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Though a familiar name, little was known about the English mystic Margery Kempe (c. 1373-c. 1440) for hundreds of years except that she had an association with the great Julian of Norwich. This all changed in 1934 with the discovery of The Book of Margery Kempe in a library where it had lain hidden for four hundred years. Finding Margery's own story was important not just because of the light it shed on her life, but it also turned out to be the first known autobiography in the English language. Even more intriguing to the experts of the day, this unique document was written by a woman. But if anyone had expected to find her anything like her cloistered contemporary, Julian, they were in for something of a surprise. Far from being a typical holy woman, Margery Kempe was married and mother of fourteen children. Moreover, she had been a woman of substance, even running a large brewery for a time. After turning to religion, she traveled thousands of miles around the known world on pilgrimages to distant lands. Beyond the circumstances of her life, what's most compelling about the text is the inner Margery that emerges. Her account of spiritual awakening, far from being a blissful episode is instead full of conflict and recrimination. What good was this new way of life if it caused her such trouble? Was this really the only way to lead a holy life? Margery remained unsure of the answers. But her patience in her struggle is a wonder to behold, and an example for us today.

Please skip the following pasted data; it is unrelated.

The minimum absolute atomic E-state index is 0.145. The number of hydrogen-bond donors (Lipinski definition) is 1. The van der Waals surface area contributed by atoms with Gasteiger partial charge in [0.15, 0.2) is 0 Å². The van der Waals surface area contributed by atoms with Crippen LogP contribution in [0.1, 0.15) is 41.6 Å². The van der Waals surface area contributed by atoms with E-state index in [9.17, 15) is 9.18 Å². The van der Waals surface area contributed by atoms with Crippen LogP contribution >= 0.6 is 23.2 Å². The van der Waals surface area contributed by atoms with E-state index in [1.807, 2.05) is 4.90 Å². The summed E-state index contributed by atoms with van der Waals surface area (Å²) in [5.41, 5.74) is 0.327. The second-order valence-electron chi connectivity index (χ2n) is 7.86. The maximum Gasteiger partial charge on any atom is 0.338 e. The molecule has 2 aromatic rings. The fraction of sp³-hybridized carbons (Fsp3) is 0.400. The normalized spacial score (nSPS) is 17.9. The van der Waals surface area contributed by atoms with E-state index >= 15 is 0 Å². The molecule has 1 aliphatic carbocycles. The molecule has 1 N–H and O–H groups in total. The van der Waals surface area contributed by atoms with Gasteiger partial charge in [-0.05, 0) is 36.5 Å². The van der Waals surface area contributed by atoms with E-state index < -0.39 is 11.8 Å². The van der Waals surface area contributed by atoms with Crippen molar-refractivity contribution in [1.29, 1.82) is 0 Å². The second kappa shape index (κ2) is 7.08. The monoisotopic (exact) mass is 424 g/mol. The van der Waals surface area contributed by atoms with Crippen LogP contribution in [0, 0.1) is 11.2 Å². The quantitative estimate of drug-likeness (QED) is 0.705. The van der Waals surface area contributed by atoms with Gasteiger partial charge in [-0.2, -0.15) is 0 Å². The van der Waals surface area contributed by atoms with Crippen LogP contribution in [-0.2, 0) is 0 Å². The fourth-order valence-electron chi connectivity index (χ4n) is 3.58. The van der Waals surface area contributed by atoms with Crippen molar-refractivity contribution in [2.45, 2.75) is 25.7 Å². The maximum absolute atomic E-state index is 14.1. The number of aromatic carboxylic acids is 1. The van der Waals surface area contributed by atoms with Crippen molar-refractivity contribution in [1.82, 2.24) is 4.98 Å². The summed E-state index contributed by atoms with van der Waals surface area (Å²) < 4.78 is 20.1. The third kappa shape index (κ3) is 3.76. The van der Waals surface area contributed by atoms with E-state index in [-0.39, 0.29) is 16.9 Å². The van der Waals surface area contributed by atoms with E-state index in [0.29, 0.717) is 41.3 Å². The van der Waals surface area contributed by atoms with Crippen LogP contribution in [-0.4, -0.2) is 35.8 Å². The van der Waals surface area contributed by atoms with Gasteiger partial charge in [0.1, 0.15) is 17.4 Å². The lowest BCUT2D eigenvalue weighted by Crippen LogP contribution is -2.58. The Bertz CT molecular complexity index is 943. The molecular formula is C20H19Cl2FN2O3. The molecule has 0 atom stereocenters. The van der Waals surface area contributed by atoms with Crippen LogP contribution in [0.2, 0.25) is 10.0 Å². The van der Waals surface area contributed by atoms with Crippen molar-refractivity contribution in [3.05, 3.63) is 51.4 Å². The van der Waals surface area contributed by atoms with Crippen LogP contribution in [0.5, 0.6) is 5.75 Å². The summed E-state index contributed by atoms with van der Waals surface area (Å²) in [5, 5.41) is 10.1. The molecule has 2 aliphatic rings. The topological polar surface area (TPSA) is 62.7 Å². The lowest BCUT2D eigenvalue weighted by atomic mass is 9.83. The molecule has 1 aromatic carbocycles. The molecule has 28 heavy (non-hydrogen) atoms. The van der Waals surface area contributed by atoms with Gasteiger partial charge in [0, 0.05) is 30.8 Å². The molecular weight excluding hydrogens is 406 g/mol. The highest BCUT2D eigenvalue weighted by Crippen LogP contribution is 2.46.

The autobiography of one of the most popular saints in history, now available in a new translation.Beyond being recognized as the patron saint of Ireland (perhaps for having chased some nonexistent snakes off the Emerald Isle), little else is popularly known about Saint Patrick. And yet, Patrick left behind a unique document, his Confession, which tells us much about both his life and his beliefs. This autobiography, originally written in the fifth century, and short by modern standards, is nonetheless a work that fascinates with its glimpse into the life of an intriguing man, and inspires with its testament of faith. Here, in this new edition from internationally acclaimed translator John Skinner, the character of Patrick, his era, and his world vividly come to life. Also included in this volume is the only other document known to have been written by Patrick, a letter he wrote to the soldiers of Coroticus--also Christians--who had raided parts of Ireland and taken away prisoners who were then sold into slavery. This letter is a wonderful demonstration of Patrick's rhetorical fire. Quite irate, Patrick harangues his fellow Christians, and the results are every bit as autobiographically revealing as the Confession. John O'Donohue, author of Anam Cara, provides an insightful foreword that re-creates the unique spirituality of Patrick and of the Irish people, and shows how it applies to our lives today.From the Paperback edition.
A collection of monastic readings are drawn from a full range of writings from the early and contemporary monastics of various orders and from differing denominations, and includes background information on each author.